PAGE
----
Home > History of Wine > The 1843 Auction of Thomas Bloodgood’s Old Madeira

The 1843 Auction of Thomas Bloodgood’s Old Madeira


The Island of Madeira with the Brig Comet Thomas Ormston Master entering the Bay of Funchal. Duncan, E. 1831. PAF7720. Image from National Maritime Museum.

The Island of Madeira with the Brig Comet Thomas Ormston Master entering the Bay of Funchal. Duncan, E. 1831. PAF7720. Image from National Maritime Museum.

Thomas Bloodgood was a president of the City Bank, a wine merchant near Fulton Market, and an agent for the Bloodgood nurseries in Flushing.[0]  After Mr. Bloodgood’s death in 1843,  the wine cellar was auctioned off by his executors on December 21, 1843, at the City Hotel in New York City.[1]  Two days after the auction the sales results were published.[2]  This was a significant cellar of which the Madeira alone spanned the vintages of 1754 to 1836.  Many of the producers and ships appear throughout the history of Madeira advertisements.  The Madeira imported by Mr. Bloodgood appears in advertisements over the years as generic” Bloodgood” in 1845[3] to more specific “Bloodgood, imported in 1835” at the sale of Chester Jennings’ wines in 1848[4].  “Old Bloodgood” was even served at the September 17, 1850, supper given by the Cincinnati Independent Fire Co.[5]  In this post I have reproduced the list of Madeira as it appeared in newspaper.  I have left out the unidentified lots of Madeira.

  • 1754 Madeira, sent by Mr. Oliviera as a present, 2 cases
  • 1754 Madeira, sent to Mr. Bloodgood as a present from Madeira, one bottle, at $5
  • 1779 Mary Elizabeth, 12 demijohns, $4.50-$5 per gallon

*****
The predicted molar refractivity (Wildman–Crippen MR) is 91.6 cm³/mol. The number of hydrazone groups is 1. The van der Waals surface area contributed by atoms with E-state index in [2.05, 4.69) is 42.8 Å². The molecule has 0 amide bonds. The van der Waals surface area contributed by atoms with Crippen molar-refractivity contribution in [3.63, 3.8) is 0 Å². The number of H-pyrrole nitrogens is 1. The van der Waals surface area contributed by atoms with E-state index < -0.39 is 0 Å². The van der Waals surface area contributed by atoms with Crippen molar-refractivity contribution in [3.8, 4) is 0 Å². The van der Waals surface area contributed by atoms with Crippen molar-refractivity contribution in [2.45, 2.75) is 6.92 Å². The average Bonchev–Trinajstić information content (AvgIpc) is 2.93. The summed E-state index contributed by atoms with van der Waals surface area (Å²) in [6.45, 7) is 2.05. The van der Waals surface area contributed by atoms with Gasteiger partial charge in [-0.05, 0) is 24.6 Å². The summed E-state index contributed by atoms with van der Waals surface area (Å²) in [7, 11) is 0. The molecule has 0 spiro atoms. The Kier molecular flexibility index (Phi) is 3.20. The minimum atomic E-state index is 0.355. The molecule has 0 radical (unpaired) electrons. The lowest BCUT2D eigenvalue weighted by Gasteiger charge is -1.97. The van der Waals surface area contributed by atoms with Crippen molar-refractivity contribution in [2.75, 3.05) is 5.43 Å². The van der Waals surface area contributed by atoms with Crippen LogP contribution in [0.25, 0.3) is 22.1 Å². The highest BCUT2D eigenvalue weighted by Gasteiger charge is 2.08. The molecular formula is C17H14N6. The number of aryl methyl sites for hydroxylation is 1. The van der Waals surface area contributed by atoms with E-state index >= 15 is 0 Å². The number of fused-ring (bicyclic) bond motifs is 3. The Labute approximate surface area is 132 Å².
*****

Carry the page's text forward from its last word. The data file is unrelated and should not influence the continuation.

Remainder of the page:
• 1790 Madeira, sent to Mr. Bloodgood as a present from Madeira, one bottle at $5
  • 1791 Blackburn, from the private stock of the late Thomas Tom, 38 bottles at $2.75 each
  • Blackburn, bottled 18[?]6, drawn out for rebottling 1836, 30 demijohns, $4 per gallon
  • Pre-1800 Madeira, from Mr. Bloodgood’s private stock, who received it on the division of Mr. Tom’s wine, 18 bottles, $4.50 per bottle
  • 1794 Madeira, sent to Mr. Bloodgood as a present from Madeira, two bottles, $5 each
  • 1798 Monteiro Madeira, bottled in 1808, rebottled in 1830, 17 bottles at $3 each
  • 1800 Madeira, sent to Mr. Bloodgood as a present from Madeira, two bottles, $5 each
  • 1800 Madeira, 5 years in Calcutta, imported into Baltimore 1808, six dozen, $14 per dozen
  • 1800 Madeira, 5 years in Calcutta, imported into Baltimore 1808, 30 demijohns, $4-$4.50 per gallon
  • 1803 Crawford, bottled 1808, rebottled 1836, 160 bottles at $2-$2.12 each
  • 1803 Newton Gordon Murdock, 3 pipes
  • 1803 Madeira of late Robt. Lennox, Esq., 200 half-gallon bottles, at $1.75 each
  • 1805 Craford Madeira, in demijohns and bottles
  • Calcutta Madeira, three years in Calcutta, imported in 1806, two pipes, $13.50 per dozen
  • 1808 Buchanan Teneriffe, in demijohns, 40 bottles at $3.50 each
  • 1808 St. Anna Madeira, in demijohns and bottles
  • 1808 Choice Malmsy Leacoch
  • 1808 Blackburn, 40 dozen in half gallons and quarts
  • 1809 “Olevelra “